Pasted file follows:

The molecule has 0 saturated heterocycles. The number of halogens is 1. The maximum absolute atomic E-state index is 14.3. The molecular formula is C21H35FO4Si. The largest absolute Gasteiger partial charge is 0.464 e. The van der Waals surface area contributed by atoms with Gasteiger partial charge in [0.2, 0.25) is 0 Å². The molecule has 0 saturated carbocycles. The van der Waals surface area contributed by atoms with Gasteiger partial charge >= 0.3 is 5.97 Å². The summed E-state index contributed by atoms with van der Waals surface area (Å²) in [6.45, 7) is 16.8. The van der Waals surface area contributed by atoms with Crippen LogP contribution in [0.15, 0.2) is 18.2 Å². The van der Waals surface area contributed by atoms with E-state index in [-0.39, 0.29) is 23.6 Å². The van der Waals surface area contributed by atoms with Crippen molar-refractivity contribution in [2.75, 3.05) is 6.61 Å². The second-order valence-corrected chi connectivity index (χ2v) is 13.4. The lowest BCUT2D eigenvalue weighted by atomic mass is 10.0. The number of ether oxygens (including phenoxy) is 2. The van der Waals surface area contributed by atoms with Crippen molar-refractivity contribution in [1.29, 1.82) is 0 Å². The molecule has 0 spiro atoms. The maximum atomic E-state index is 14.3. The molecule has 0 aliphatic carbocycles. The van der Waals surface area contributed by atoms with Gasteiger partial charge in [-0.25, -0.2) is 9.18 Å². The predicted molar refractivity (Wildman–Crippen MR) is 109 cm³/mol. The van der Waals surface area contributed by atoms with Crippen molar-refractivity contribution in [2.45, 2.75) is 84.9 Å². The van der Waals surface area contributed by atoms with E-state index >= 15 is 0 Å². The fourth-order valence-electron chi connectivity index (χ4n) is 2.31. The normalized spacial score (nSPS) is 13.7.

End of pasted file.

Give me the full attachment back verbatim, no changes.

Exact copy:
The molecule has 0 saturated heterocycles. The number of halogens is 1. The maximum absolute atomic E-state index is 14.3. The molecular formula is C21H35FO4Si. The largest absolute Gasteiger partial charge is 0.464 e. The van der Waals surface area contributed by atoms with Gasteiger partial charge in [0.2, 0.25) is 0 Å². The molecule has 0 saturated carbocycles. The van der Waals surface area contributed by atoms with Gasteiger partial charge >= 0.3 is 5.97 Å². The summed E-state index contributed by atoms with van der Waals surface area (Å²) in [6.45, 7) is 16.8. The van der Waals surface area contributed by atoms with Crippen LogP contribution in [0.15, 0.2) is 18.2 Å². The van der Waals surface area contributed by atoms with E-state index in [-0.39, 0.29) is 23.6 Å². The van der Waals surface area contributed by atoms with Crippen molar-refractivity contribution in [2.75, 3.05) is 6.61 Å². The second-order valence-corrected chi connectivity index (χ2v) is 13.4. The lowest BCUT2D eigenvalue weighted by atomic mass is 10.0. The number of ether oxygens (including phenoxy) is 2. The van der Waals surface area contributed by atoms with Crippen molar-refractivity contribution in [1.29, 1.82) is 0 Å². The molecule has 0 spiro atoms. The maximum atomic E-state index is 14.3. The molecule has 0 aliphatic carbocycles. The van der Waals surface area contributed by atoms with Gasteiger partial charge in [-0.25, -0.2) is 9.18 Å². The predicted molar refractivity (Wildman–Crippen MR) is 109 cm³/mol. The van der Waals surface area contributed by atoms with Crippen molar-refractivity contribution in [2.45, 2.75) is 84.9 Å². The van der Waals surface area contributed by atoms with E-state index >= 15 is 0 Å². The fourth-order valence-electron chi connectivity index (χ4n) is 2.31. The normalized spacial score (nSPS) is 13.7.